Game AI: Student Project Dives Into Machine Learning

We’ve seen some impressive projects come out of the four-day sprint dubbed Project Week at Code Fellows. From online drum kits to Google Street View on Mars, we’re continually amazed by what students create in just one week.

A project group in a recent Python cohort decided to test their abilities in machine learning—for their final project, they built a neural network and series of algorithms that improved the computer’s ability to play Tic Tac Toe.

The team was made up of five Code 401 students studying Python—Erik Enderlein, Sean Beseler, Ely Paysinger, Chris Hudson, and Alex Short.

Inspiration for the project came from Erik Enderlein’s connection with a Google employee. He asked what would stand out to recruiters at such a high-profile tech company. The answer? Anything related to machine learning. Build something that showcased that kind of knowledge on your resume, and recruiters would be more likely to take notice. The team—all of whom were already intrigued by artificial intelligence—were on board.

How Game AI Works

Machine learning functions similarly to artificial selection in biology—the best or most desirable traits are chosen to use in the next generation.

The neural network is the part of the program that chooses a specific tic tac toe move. The genetic algorithm is made of up many neural networks, testing different moves and outcomes. A neural network’s performance is determined based on several factors, including its performance compared to other neural networks. The best-performing neural network (i.e. move in the game) is duplicated and minor mutations are added to the next generation to continue to test and improve the performance of the neural networks.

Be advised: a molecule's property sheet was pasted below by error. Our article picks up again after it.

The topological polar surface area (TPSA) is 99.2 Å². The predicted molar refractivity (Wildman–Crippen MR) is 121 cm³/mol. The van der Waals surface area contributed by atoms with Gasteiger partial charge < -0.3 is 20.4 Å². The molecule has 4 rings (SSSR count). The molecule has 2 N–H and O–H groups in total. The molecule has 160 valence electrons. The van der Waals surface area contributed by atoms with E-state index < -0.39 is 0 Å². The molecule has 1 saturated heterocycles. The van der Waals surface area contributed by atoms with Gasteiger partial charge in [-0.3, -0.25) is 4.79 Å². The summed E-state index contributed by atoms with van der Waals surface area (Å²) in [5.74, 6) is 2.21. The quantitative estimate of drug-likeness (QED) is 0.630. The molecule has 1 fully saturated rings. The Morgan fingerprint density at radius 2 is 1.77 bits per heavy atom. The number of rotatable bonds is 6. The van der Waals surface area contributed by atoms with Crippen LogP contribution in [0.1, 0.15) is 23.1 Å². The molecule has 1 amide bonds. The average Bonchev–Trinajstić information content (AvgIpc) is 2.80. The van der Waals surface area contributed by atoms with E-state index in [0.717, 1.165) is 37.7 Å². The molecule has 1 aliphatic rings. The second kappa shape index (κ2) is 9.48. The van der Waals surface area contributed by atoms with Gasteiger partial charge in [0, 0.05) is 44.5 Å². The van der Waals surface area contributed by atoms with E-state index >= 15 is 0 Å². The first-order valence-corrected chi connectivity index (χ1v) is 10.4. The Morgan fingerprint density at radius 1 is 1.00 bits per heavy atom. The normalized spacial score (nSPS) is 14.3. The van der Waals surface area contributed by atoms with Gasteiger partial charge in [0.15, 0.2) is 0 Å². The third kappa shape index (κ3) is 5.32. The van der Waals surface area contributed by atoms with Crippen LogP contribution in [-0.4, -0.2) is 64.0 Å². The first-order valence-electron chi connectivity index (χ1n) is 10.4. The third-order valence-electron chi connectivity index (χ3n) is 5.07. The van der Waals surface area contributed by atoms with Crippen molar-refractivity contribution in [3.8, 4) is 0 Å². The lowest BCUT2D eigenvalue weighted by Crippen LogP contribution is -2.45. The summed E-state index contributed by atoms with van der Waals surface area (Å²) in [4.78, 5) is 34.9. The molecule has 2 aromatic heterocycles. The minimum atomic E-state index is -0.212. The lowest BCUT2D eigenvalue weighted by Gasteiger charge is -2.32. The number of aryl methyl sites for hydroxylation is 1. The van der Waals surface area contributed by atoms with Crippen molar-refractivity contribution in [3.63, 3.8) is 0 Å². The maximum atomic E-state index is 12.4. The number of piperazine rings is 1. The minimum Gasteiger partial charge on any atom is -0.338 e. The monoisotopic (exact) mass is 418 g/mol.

To produce a neural network that could adequately compete against a human at Tic Tac Toe, this genetic algorithm had to produce close to a hundred thousand generations. Once the team reached that many iterations, the artificial intelligence was ready to be stored on the backend of their program and compete with a human through a web interface.

The Biggest Challenge

Erik, who worked on both the neural network and genetic code, was surprised by the number of generations required to produce an AI that could adequately challenge a human at Tic Tac Toe. “I expected the networks to be proficient at playing versus a human at Tic Tac Toe after 500-1000 generations. But we were looking more at 100,000-1,000,000 for human competition. I had no clue that they would plateau so intensely, and for so long.”

If this genetic algorithm was going to learn as it played humans online, it needed to learn how to improve its skill level at a much faster rate than 100K iterations. While several members of the team were surprised that training an AI for a specific task was relatively simple, training it to learn based on its environment (essentially, its competitor’s moves in the game) was a much bigger task.

The Payoff

Projects that push students into new territory of learning and technology often come with additional roadblocks, but also greater rewards and sense of accomplishment when they get the project working.

“I believe it was day two when we first achieved some semblance of code progress on the AI,” Alex Short said. “Before there was a lot of ‘aha’ moments on how to get it to work, but it was mostly just theoretical understanding. It was great feeling seeing our AI come online for the first time.”

How You Can Get Started in AI

To learn more about this project, fork the repo on GitHub! Get started in artificial intelligence with the videos below.

Want to add programming to your skill set? Learn more about Code 401: Advanced Software Development in Python »

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